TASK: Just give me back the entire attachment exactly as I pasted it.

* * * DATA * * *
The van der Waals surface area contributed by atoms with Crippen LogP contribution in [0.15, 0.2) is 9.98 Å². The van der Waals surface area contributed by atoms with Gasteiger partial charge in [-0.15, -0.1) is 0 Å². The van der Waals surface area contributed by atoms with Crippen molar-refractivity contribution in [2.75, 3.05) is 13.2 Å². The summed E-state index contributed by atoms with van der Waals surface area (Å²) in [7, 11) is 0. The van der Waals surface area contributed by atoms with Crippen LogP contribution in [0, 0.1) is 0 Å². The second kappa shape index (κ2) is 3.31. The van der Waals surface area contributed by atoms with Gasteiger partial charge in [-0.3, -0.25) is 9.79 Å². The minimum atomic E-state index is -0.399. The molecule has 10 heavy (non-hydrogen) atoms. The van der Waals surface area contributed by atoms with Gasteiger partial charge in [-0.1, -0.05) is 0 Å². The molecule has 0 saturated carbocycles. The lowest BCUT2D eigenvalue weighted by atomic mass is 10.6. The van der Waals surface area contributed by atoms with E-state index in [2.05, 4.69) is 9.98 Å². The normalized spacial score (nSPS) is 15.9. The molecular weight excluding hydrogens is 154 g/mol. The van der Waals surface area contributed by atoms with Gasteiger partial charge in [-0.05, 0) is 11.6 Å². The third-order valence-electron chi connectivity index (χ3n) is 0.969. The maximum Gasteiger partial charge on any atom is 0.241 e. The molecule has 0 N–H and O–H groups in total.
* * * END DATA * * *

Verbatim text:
The van der Waals surface area contributed by atoms with Crippen LogP contribution in [0.15, 0.2) is 9.98 Å². The van der Waals surface area contributed by atoms with Gasteiger partial charge in [-0.15, -0.1) is 0 Å². The van der Waals surface area contributed by atoms with Crippen molar-refractivity contribution in [2.75, 3.05) is 13.2 Å². The summed E-state index contributed by atoms with van der Waals surface area (Å²) in [7, 11) is 0. The van der Waals surface area contributed by atoms with Crippen LogP contribution in [0, 0.1) is 0 Å². The second kappa shape index (κ2) is 3.31. The van der Waals surface area contributed by atoms with Gasteiger partial charge in [-0.3, -0.25) is 9.79 Å². The minimum atomic E-state index is -0.399. The molecule has 10 heavy (non-hydrogen) atoms. The van der Waals surface area contributed by atoms with Gasteiger partial charge in [-0.1, -0.05) is 0 Å². The molecule has 0 saturated carbocycles. The lowest BCUT2D eigenvalue weighted by atomic mass is 10.6. The van der Waals surface area contributed by atoms with E-state index in [2.05, 4.69) is 9.98 Å². The normalized spacial score (nSPS) is 15.9. The molecular weight excluding hydrogens is 154 g/mol. The van der Waals surface area contributed by atoms with Gasteiger partial charge in [-0.05, 0) is 11.6 Å². The third-order valence-electron chi connectivity index (χ3n) is 0.969. The maximum Gasteiger partial charge on any atom is 0.241 e. The molecule has 0 N–H and O–H groups in total.